Thousands of children take part in chess tournaments and lessons every week
Pascal Charbonneau against Viswanathan Anand, Italy 2006 (See diagram)
When Larry Bevand helped create the Montreal-based Chess and Math Association in 1985, he had no idea it would one day involve thousands of passionate young players across the country.
“I didn’t expect it to grow the way it did,” says Bevand, who is still the nonprofit group’s executive director.
At its pre-pandemic peak, it engaged 15,000 children across Canada every week in chess lessons, camps and tournaments. Although the numbers have now dwindled, Bevand says he expects interest to rebound once children resume all extracurricular activities in the classroom.
With offices in Montreal, Toronto and Ottawa and coordinators across the country, the group organizes an annual school tournament that crowns national champions in all grades from grades 1 to 12. Many of Canada’s top players got their first tournament experience at these events.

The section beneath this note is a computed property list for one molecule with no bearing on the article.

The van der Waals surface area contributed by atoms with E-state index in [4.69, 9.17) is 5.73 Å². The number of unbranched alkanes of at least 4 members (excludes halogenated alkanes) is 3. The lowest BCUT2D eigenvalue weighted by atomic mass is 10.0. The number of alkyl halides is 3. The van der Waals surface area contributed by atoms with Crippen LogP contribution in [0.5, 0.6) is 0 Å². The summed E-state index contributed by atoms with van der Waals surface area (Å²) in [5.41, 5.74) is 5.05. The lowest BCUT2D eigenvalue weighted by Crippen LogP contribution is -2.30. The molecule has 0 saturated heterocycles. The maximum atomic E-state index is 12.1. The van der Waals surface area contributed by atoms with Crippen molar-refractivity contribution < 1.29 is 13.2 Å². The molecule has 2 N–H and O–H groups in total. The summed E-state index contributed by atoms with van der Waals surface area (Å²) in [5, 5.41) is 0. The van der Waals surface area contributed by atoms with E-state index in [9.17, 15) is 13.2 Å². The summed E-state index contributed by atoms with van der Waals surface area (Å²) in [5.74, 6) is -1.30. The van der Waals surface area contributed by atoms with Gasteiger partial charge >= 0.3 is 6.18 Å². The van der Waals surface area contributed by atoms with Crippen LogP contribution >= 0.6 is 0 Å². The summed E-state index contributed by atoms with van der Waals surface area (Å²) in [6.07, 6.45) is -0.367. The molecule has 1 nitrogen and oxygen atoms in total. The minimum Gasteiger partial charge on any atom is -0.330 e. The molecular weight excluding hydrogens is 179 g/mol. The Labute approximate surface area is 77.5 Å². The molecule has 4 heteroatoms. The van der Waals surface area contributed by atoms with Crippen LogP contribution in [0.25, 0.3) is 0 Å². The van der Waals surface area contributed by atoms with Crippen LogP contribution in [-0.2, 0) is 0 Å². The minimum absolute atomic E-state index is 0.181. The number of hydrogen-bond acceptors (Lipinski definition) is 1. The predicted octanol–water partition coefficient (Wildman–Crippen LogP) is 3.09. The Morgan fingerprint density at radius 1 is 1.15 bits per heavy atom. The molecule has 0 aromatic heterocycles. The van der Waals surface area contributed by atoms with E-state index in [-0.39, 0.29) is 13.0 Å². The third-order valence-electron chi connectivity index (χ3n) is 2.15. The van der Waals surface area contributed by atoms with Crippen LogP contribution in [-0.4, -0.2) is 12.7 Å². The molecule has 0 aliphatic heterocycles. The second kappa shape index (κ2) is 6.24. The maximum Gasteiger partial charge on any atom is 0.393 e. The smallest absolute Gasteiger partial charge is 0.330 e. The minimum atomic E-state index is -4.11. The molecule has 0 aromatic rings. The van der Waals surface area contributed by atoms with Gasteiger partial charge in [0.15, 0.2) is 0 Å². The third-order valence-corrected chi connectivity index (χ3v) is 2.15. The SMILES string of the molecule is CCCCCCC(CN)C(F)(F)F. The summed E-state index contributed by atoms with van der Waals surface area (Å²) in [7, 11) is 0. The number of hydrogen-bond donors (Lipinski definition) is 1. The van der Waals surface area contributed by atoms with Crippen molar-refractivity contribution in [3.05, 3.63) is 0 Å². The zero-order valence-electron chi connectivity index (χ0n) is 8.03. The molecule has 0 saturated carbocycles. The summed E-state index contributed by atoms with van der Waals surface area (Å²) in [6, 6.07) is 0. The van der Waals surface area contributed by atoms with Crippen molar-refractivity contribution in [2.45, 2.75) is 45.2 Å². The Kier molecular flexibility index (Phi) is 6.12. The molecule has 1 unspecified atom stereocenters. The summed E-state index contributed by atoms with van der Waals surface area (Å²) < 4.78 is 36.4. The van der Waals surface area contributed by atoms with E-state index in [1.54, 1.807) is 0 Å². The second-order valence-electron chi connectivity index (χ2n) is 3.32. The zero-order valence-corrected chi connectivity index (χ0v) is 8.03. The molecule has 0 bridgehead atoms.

One of the association’s most famous graduates is Pascal Charbonneau, who began taking lessons at age eight and went on to become a grandmaster and two-time Canadian champion.
Bevand, who says chess ability helps develop problem-solving skills in math and other areas, says he expects demand to remain high among children.
“Our biggest problem is that we don’t find enough teachers.”
Answer: Charbonneau quietly took the piece. After 36.fxe5 Nxe4 37.Nxe4 Bxe4 38.Bd3Bxg2+ 39.Qxg2 gxh2 40.Bxg6 Rxg6 41.Ng3 Rxg3 42.Qe4 Kg4 43.Be7 Black resigned.